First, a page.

Learning from Melissa and Worm.ExploreZip, Trend Micro and Network Associates Inc (NAI) are both producing antivirus applications for use with Microsoft Exchange in order to prevent viruses from entering networks.
"The last couple of particularly nasty virus outbreaks we've seen have been spread through e-mail," said Eric Hemmendinger, an analyst at the Aberdeen Group. "If you really want to head one of these suckers off at the pass, you don't want to be thinking in terms of catching it at the desktop."
Trend Micro's ScanMail for Microsoft Exchange, Version 3.0, now provides not only antivirus capabilities, but also e-mail content filtering and spam blocking through its eManager plug-in. ScanMail also supports clustering and provides a file-blocking feature for emergency virus-alert situations.
"That's one thing we learned from Melissa and her sisters," said Dan Schrader, vice president of technology at Trend Micro, referring to ScanMail's ability to deny all attachments during fast-spreading infestations.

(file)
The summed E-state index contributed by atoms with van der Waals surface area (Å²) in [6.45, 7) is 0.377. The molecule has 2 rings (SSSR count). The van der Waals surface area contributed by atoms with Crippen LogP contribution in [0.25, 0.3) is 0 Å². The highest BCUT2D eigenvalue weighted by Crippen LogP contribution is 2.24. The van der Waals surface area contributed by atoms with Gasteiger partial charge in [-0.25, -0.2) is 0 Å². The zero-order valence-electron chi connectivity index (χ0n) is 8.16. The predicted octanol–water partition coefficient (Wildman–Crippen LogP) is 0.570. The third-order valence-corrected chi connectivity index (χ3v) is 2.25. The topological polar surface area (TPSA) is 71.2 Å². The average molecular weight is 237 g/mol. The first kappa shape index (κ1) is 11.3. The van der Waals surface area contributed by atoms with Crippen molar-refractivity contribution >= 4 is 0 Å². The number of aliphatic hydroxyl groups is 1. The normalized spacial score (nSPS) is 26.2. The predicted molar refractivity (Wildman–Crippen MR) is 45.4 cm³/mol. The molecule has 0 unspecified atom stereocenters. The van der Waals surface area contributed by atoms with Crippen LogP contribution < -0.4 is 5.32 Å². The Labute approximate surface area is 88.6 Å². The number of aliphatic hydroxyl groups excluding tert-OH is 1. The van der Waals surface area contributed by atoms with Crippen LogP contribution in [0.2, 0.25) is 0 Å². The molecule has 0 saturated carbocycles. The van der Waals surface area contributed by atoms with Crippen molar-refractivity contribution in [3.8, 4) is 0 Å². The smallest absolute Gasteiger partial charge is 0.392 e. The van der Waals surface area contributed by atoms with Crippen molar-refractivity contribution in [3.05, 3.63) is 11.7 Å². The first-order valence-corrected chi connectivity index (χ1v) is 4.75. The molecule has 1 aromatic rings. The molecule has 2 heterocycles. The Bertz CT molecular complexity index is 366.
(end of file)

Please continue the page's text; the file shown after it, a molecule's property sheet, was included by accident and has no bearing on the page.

ScanMail Version 3.0 also includes a Microsoft Outlook Administrator Interface to provide single-console management from a Windows NT desktop or Exchange server, online support, and an Active Update system to update and install new scan engines, pattern files, and program files.
NAI will introduce GroupShield for Exchange Version 4.0.3 at this week's Microsoft Fusion 99 conference in San Francisco. The product now has a native Exchange interface, and ViruLogic, a new heuristics engine that scans for likely virus behaviour, as well as for traits that viruses do not have.
"It analyses different types of files [and] . . . what specific things are in that file," said Sal Viveros, group marketing manager at NAI. "We run [that data] against negative heuristics for things we know viruses don't do. This helps reduce false alarms or false positives."
GroupShield also includes VirusLock, which provides the capability to scan outgoing e-mail. Although VirusLock's use will slow networks, it will ensure that viruses are not accidentally forwarded outside a network, Viveros said.
The products are the result of the spate of e-mail-based viruses and their targeting of Microsoft products, Trend Micro's Schrader said.
"Exchange environments are particularly targeted with the virus threat, so we want to protect those environments," he said.
However, the need to protect mail systems against future attacks goes beyond Exchange, according to Hemmendinger, who added that a security threat can affect other mail servers as well.